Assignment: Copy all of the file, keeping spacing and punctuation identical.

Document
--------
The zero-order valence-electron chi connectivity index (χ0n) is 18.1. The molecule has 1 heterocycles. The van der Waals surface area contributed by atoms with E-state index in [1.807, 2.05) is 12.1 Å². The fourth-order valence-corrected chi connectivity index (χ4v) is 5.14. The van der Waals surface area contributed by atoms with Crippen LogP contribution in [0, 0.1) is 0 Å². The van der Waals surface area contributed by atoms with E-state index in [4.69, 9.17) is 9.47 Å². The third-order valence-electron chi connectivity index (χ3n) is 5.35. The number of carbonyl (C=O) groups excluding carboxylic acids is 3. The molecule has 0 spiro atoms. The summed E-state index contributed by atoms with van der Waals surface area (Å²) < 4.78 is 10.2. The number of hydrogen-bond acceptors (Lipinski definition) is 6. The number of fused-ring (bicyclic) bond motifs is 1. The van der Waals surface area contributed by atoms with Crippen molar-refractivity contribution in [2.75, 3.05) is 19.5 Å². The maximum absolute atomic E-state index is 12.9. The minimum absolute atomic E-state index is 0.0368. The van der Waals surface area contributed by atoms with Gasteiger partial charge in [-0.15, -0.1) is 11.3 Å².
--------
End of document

The zero-order valence-electron chi connectivity index (χ0n) is 18.1. The molecule has 1 heterocycles. The van der Waals surface area contributed by atoms with E-state index in [1.807, 2.05) is 12.1 Å². The fourth-order valence-corrected chi connectivity index (χ4v) is 5.14. The van der Waals surface area contributed by atoms with Crippen LogP contribution in [0, 0.1) is 0 Å². The van der Waals surface area contributed by atoms with E-state index in [4.69, 9.17) is 9.47 Å². The third-order valence-electron chi connectivity index (χ3n) is 5.35. The number of carbonyl (C=O) groups excluding carboxylic acids is 3. The molecule has 0 spiro atoms. The summed E-state index contributed by atoms with van der Waals surface area (Å²) < 4.78 is 10.2. The number of hydrogen-bond acceptors (Lipinski definition) is 6. The number of fused-ring (bicyclic) bond motifs is 1. The van der Waals surface area contributed by atoms with Crippen molar-refractivity contribution in [2.75, 3.05) is 19.5 Å². The maximum absolute atomic E-state index is 12.9. The minimum absolute atomic E-state index is 0.0368. The van der Waals surface area contributed by atoms with Gasteiger partial charge in [-0.15, -0.1) is 11.3 Å².